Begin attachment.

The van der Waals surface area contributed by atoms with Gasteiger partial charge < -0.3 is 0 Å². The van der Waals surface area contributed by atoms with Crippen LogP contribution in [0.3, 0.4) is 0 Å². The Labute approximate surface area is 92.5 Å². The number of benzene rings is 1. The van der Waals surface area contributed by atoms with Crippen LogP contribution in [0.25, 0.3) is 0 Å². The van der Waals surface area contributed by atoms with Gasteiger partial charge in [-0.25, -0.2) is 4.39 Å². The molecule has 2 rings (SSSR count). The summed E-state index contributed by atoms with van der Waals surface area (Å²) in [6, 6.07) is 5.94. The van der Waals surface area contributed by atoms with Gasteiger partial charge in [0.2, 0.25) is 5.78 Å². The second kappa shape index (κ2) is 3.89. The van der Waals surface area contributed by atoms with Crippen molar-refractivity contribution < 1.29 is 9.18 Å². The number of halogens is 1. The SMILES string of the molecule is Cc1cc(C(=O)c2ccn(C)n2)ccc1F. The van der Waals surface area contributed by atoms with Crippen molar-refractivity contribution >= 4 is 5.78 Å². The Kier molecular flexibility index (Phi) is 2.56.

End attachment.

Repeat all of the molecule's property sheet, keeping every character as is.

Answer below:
The van der Waals surface area contributed by atoms with Gasteiger partial charge < -0.3 is 0 Å². The van der Waals surface area contributed by atoms with Crippen LogP contribution in [0.3, 0.4) is 0 Å². The Labute approximate surface area is 92.5 Å². The number of benzene rings is 1. The van der Waals surface area contributed by atoms with Crippen LogP contribution in [0.25, 0.3) is 0 Å². The van der Waals surface area contributed by atoms with Gasteiger partial charge in [-0.25, -0.2) is 4.39 Å². The molecule has 2 rings (SSSR count). The summed E-state index contributed by atoms with van der Waals surface area (Å²) in [6, 6.07) is 5.94. The van der Waals surface area contributed by atoms with Gasteiger partial charge in [0.2, 0.25) is 5.78 Å². The second kappa shape index (κ2) is 3.89. The van der Waals surface area contributed by atoms with Crippen molar-refractivity contribution < 1.29 is 9.18 Å². The number of halogens is 1. The SMILES string of the molecule is Cc1cc(C(=O)c2ccn(C)n2)ccc1F. The van der Waals surface area contributed by atoms with Crippen molar-refractivity contribution >= 4 is 5.78 Å². The Kier molecular flexibility index (Phi) is 2.56.